Rough Drift

"Small" writing challenges for my small writing talent. Hotel note pads are the only space allowed. Let's see if I can strip it down and tighten it up to learn something. Improving my skill of weird fiction.

Observe: Notes on my own progress.

First. I did not attach an image to this post in any way and yet one shows up on the main page. WP needs a serious look at it’s coding because even removing an image or changing one is a major headache.

—–on with the observation—

I’m realizing things as I force myself to keep writing. Even with an off day, once I get started, I enjoy it. I just have to get going. That’s sort of how my reading goes. Once I start a book, then I’m good. I’ll finish it quick and probably pick up another.

The last story I put up here, The Ashen Samurai, began with watching a movie during a ninety-minute spin on a hotel exercise bike. (Zone 2 heart rate range for anyone interested) I was not into writing at all that day or the prior two. I had been working on two short stories around fifteen hundred and two thousand words and havent posted anything short enough, or edited enough, for the blog. I had sort of hit a wall in motvation. Not a block, just a wall of desire. The second short story is about a writer having a problem and overcomign it, but, the way it happened? read my other stories, and you’ll find out how unnatural that could be. It’s pretty good in my opinion and it’s probably one I’ll send off for a competition or hopeful publication somewhere.

Anyway, After the movie, I had one idea that was a basic revenge tale, the kind that made up about ninety percent of all of Kung-Fu theatre, and scratched it down on the hotel pad. After, I turned off the light, going to sleep too late. Again. And then I realized some things the next day during the write-up for the blog.

1.) Space efficiencey is becoming easier. More story in less space. this is making a good story with detail and character easier to produce on my limited hotel note pad area. If I have been successful so far or not, let me know. I only have what it feels like to go on.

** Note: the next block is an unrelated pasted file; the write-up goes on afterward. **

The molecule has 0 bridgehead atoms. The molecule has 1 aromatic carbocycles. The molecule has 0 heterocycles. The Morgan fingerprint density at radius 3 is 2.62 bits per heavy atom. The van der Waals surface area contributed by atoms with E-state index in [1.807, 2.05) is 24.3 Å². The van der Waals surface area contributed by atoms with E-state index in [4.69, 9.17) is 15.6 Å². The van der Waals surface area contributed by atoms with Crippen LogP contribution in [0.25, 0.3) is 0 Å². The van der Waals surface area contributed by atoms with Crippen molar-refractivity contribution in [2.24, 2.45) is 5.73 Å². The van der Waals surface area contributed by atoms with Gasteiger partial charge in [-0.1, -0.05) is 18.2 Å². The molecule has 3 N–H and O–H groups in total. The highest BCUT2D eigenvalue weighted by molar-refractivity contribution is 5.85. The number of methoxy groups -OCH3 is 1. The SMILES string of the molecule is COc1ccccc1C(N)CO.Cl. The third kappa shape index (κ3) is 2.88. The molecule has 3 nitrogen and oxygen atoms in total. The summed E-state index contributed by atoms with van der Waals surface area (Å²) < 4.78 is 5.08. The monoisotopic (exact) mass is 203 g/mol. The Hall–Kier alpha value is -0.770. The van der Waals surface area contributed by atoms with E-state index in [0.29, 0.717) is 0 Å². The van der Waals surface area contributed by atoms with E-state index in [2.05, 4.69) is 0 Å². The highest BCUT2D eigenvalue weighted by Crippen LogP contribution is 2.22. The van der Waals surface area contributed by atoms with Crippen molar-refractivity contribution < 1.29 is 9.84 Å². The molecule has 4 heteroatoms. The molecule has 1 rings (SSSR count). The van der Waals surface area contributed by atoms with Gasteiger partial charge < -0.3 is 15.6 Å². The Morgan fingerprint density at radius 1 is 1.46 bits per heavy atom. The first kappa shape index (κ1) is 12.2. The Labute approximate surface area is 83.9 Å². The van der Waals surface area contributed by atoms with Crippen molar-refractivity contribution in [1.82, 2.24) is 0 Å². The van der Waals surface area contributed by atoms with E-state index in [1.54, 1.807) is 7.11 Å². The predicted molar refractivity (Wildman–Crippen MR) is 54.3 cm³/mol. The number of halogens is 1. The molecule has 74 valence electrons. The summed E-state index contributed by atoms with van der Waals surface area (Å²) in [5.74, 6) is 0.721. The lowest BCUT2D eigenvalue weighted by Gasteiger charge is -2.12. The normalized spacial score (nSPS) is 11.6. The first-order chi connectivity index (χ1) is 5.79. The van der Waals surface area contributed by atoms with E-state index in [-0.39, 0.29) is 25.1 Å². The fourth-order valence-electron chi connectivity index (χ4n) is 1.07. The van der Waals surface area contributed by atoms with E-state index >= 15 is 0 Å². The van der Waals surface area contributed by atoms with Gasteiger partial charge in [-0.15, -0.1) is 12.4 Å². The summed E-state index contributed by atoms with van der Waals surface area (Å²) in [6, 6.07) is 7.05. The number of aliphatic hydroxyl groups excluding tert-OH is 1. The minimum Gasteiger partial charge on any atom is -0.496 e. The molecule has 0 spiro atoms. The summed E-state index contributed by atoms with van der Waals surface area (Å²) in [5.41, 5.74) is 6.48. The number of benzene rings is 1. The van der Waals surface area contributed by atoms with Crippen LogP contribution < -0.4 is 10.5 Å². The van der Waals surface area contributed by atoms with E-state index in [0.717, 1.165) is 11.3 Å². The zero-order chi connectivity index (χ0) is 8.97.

B.) Limiting expansion of the origional story is difficult. As in, I don’t want to blow it up into a chapter or a thousand words. I want to keep it nearly the same number of words and only add something if the story really needs it to work. When I do, I try to shorten it elsewhere, remove and replace problems, think of other ways to show something with less space taken. This keeps the size to it’s origional concept. If I begin to see the number five-hundred geting close, I know I did something wrong, unless the hotel pad or back of the ticket stub is truly large enough. Now, looking at the Rory’s stories, I kind of lost control of that idea, but the nine dice came up with big stuff to include. I didn’t know that the story cubes would give that much. what was I to do? Well, I tried to break it up in to chapters, what I didn’t want to do but I had to. I was writing small and hitting five to six hundred words on one piece of hotel paper and getting nearly illegibly small in places. That’s not the point of all this. So, when it came to a good story, I found myself hacking and slashing those three parts to the minimum possible. In the end, I think I seriously cut so much it harmed the stories. Again, let me know if you see this or not. I’m only going on the feeling I have so far over the progress. This is what I wanted to do overall. Learn how to make a decently sized, properly paced short story. Having accidents like this is where we learn.

3.) Theme. I am hoping I don’t fall in to a rut of the same things but I have noticed a general interest in slight conspiracy and background selfish corruption-future gone wrong kinds of things. I have fun writing that in different settings but I need to change to a few different themes along the way. One interest that always creeps in is personality issues with a main character. Anyway, I think I’ll try a few halloween creepy stories this next month as well as something else.

D.) I’m writing more often with an eye to choosing words properly, editing as I go, knowing ahead of time the use of language is right or wrong here and there. That saves me editing time along the way but It’s something that will always be a challenge. Knowing what I’m doing and editing skills are very low for me. I will refer to myself as remedial and always learning. My father was a news journalist for over forty years, producing an enormous output every day. He writes once, draft-corrects and then edits once and done. I’ll never be that good, because that’s accomplished by sheer volume. But I need to keep learning by doing. It seems to be the only way for me.


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This entry was posted on September 25, 2015 by in non-fiction and tagged , , .
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